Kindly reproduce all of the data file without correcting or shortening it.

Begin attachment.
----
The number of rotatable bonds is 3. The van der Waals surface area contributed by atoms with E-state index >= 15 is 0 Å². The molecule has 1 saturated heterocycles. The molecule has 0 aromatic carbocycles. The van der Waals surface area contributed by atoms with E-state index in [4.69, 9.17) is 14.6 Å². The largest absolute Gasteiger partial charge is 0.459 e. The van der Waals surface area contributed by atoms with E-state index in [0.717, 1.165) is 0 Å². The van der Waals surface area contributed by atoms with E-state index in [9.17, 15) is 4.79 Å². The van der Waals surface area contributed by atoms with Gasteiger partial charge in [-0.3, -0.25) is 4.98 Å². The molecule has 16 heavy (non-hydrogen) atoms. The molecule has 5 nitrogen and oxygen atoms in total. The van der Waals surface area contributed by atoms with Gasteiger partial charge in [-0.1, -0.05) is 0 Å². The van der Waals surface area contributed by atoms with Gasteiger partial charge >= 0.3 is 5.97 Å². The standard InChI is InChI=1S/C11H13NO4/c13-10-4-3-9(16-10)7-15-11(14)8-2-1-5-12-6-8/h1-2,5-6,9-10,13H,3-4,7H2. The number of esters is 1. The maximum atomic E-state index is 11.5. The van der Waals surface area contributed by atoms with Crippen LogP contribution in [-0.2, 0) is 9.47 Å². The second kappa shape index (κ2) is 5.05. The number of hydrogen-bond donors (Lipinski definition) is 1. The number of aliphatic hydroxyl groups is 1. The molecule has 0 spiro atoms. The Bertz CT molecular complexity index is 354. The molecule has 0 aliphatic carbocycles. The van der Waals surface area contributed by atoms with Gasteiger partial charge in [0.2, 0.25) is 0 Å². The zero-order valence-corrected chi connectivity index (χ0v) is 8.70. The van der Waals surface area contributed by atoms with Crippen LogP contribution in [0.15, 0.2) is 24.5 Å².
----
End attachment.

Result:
The number of rotatable bonds is 3. The van der Waals surface area contributed by atoms with E-state index >= 15 is 0 Å². The molecule has 1 saturated heterocycles. The molecule has 0 aromatic carbocycles. The van der Waals surface area contributed by atoms with E-state index in [4.69, 9.17) is 14.6 Å². The largest absolute Gasteiger partial charge is 0.459 e. The van der Waals surface area contributed by atoms with E-state index in [0.717, 1.165) is 0 Å². The van der Waals surface area contributed by atoms with E-state index in [9.17, 15) is 4.79 Å². The van der Waals surface area contributed by atoms with Gasteiger partial charge in [-0.3, -0.25) is 4.98 Å². The molecule has 16 heavy (non-hydrogen) atoms. The molecule has 5 nitrogen and oxygen atoms in total. The van der Waals surface area contributed by atoms with Gasteiger partial charge in [-0.1, -0.05) is 0 Å². The van der Waals surface area contributed by atoms with Gasteiger partial charge >= 0.3 is 5.97 Å². The standard InChI is InChI=1S/C11H13NO4/c13-10-4-3-9(16-10)7-15-11(14)8-2-1-5-12-6-8/h1-2,5-6,9-10,13H,3-4,7H2. The number of esters is 1. The maximum atomic E-state index is 11.5. The van der Waals surface area contributed by atoms with Crippen LogP contribution in [-0.2, 0) is 9.47 Å². The second kappa shape index (κ2) is 5.05. The number of hydrogen-bond donors (Lipinski definition) is 1. The number of aliphatic hydroxyl groups is 1. The molecule has 0 spiro atoms. The Bertz CT molecular complexity index is 354. The molecule has 0 aliphatic carbocycles. The van der Waals surface area contributed by atoms with Gasteiger partial charge in [0.2, 0.25) is 0 Å². The zero-order valence-corrected chi connectivity index (χ0v) is 8.70. The van der Waals surface area contributed by atoms with Crippen LogP contribution in [0.15, 0.2) is 24.5 Å².